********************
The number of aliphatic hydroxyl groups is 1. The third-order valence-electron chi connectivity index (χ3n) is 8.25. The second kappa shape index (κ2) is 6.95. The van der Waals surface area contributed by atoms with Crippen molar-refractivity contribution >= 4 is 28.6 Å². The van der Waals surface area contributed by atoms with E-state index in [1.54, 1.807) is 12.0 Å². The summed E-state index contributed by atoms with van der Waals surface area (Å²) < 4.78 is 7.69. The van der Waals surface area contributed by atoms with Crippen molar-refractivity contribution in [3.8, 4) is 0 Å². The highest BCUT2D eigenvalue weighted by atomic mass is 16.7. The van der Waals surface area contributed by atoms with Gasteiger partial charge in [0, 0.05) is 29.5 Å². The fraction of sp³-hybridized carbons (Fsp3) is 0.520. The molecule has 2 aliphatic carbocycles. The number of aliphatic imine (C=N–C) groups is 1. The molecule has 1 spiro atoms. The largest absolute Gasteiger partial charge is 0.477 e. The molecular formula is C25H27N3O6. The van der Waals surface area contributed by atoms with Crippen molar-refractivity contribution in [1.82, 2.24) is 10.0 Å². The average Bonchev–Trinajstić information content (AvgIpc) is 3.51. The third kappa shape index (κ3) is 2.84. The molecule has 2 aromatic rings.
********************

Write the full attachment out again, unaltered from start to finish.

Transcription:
The number of aliphatic hydroxyl groups is 1. The third-order valence-electron chi connectivity index (χ3n) is 8.25. The second kappa shape index (κ2) is 6.95. The van der Waals surface area contributed by atoms with Crippen molar-refractivity contribution >= 4 is 28.6 Å². The van der Waals surface area contributed by atoms with E-state index in [1.54, 1.807) is 12.0 Å². The summed E-state index contributed by atoms with van der Waals surface area (Å²) < 4.78 is 7.69. The van der Waals surface area contributed by atoms with Crippen molar-refractivity contribution in [3.8, 4) is 0 Å². The highest BCUT2D eigenvalue weighted by atomic mass is 16.7. The van der Waals surface area contributed by atoms with Gasteiger partial charge in [0, 0.05) is 29.5 Å². The fraction of sp³-hybridized carbons (Fsp3) is 0.520. The molecule has 2 aliphatic carbocycles. The number of aliphatic imine (C=N–C) groups is 1. The molecule has 1 spiro atoms. The largest absolute Gasteiger partial charge is 0.477 e. The molecular formula is C25H27N3O6. The van der Waals surface area contributed by atoms with Crippen molar-refractivity contribution in [1.82, 2.24) is 10.0 Å². The average Bonchev–Trinajstić information content (AvgIpc) is 3.51. The third kappa shape index (κ3) is 2.84. The molecule has 2 aromatic rings.